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Death benefits

A new state pension system comes into effect from 6 April 2016.  This page contains information on how those reaching state pension age (SPA) before and after 6 April 2016 are affected.

Reaching your SPA before 6 April 2016

The current rules, detailed in this section, apply to you if you have already reached your SPA or are due to reach your SPA before 6 April 2016.

When you die, some of your state pension entitlements may pass to your widow, widower or surviving civil partner. 

Basic state pension

Your spouse or civil partner may be entitled to some basic state pension based on your national insurance (NI) contributions, but only if they have not already built up a full basic state pension from their own NI contributions record. 

When you die, your spouse or civil partner can apply for your NI record to be used instead of their own, so this will only help them if your record is more complete than theirs. 

If you die while they are under state pension age, they will lose this right if they remarry or enter into a new civil partnership before they reach state pension age. 

Your spouse or civil partner may be entitled to any extra state pension you are entitled to because you put off claiming it when you reached state pension age. 

Read our section on how the state pension works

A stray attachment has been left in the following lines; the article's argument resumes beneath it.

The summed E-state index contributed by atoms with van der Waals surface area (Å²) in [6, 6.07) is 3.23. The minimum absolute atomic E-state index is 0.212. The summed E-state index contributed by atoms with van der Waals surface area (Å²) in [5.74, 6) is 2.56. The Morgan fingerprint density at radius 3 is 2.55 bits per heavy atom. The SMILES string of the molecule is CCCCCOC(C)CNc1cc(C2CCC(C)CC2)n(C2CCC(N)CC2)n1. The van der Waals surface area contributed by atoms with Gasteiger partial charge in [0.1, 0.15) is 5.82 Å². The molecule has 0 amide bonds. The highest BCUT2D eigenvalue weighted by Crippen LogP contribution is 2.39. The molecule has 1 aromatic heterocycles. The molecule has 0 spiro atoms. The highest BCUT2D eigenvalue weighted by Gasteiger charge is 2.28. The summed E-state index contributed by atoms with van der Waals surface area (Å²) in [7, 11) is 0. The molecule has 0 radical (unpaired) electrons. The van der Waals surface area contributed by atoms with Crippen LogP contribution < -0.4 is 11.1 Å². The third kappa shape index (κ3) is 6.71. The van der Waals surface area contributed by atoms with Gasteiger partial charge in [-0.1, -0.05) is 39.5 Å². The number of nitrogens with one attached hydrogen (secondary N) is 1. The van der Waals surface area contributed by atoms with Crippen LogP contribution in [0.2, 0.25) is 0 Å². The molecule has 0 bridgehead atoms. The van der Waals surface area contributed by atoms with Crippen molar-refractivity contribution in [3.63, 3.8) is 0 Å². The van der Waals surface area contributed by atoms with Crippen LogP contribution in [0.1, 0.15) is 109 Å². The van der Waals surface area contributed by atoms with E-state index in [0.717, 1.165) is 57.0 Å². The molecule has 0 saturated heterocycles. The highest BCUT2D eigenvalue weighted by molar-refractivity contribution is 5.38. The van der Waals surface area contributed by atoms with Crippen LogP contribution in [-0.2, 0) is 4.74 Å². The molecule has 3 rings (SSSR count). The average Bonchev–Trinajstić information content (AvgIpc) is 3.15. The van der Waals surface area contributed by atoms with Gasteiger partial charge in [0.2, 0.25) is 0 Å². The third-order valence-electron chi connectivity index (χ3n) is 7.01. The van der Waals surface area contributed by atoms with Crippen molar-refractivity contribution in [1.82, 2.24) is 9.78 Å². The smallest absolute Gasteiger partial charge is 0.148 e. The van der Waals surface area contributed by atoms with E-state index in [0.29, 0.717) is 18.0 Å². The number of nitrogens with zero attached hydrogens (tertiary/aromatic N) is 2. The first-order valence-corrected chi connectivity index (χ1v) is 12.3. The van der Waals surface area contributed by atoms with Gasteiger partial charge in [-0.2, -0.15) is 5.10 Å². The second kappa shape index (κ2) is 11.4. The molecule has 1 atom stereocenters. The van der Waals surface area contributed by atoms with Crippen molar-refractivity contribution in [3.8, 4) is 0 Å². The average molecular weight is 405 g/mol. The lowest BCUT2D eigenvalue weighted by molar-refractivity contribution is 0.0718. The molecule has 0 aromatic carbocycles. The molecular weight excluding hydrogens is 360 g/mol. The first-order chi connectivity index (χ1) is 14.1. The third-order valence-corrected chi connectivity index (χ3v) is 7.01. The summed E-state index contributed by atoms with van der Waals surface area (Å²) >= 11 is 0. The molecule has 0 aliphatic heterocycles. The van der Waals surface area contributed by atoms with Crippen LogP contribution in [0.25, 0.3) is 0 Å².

To find out more visit the gov.uk website

Additional state pension

You may have contributed towards an additional state pension. This could be the state second pension (S2P, which used to be known as the state earnings-related pension scheme or SERPS) or the graduated state pension

If you die, your spouse or civil partner may be able to inherit some of this additional state pension. 

To see how much additional state pension can be inherited, go to www.gov.uk/additional-state-pension/further-information.

Bereavement benefits

Your widowed husband, wife or civil partner may also be able to claim the following bereavement benefits:

  • a one-off bereavement payment;
  • bereavement allowance for one year;
  • widowed parent's allowance (if they have a dependent child or children). 

All these benefits will depend on the amount of national insurance contributions you've paid, or are treated as having paid. 

To read more about:

Reaching your SPA on or after 6 April 2016

A new state pension system is being introduced from 6 April 2016.  The benefits payable on your death will depend on when you or your partner reached or will reach their state pension age.

There will be transitional arrangements, so that in some circumstances, people who have made national insurance contributions under the current system will still be able to inherit state pension from a late spouse or partner.

  • Members of a couple in which only one of them reaches their State Pension age under the current system may be able to increase their state pension using their partner's National Insurance record. They can also inherit some additional State Pension from their deceased spouse or civil partner as under the present system.
  • When both partners reach State Pension age after single tier starts, a surviving spouse or civil partner will be able to inherit 50% of any protected payment that exists.  
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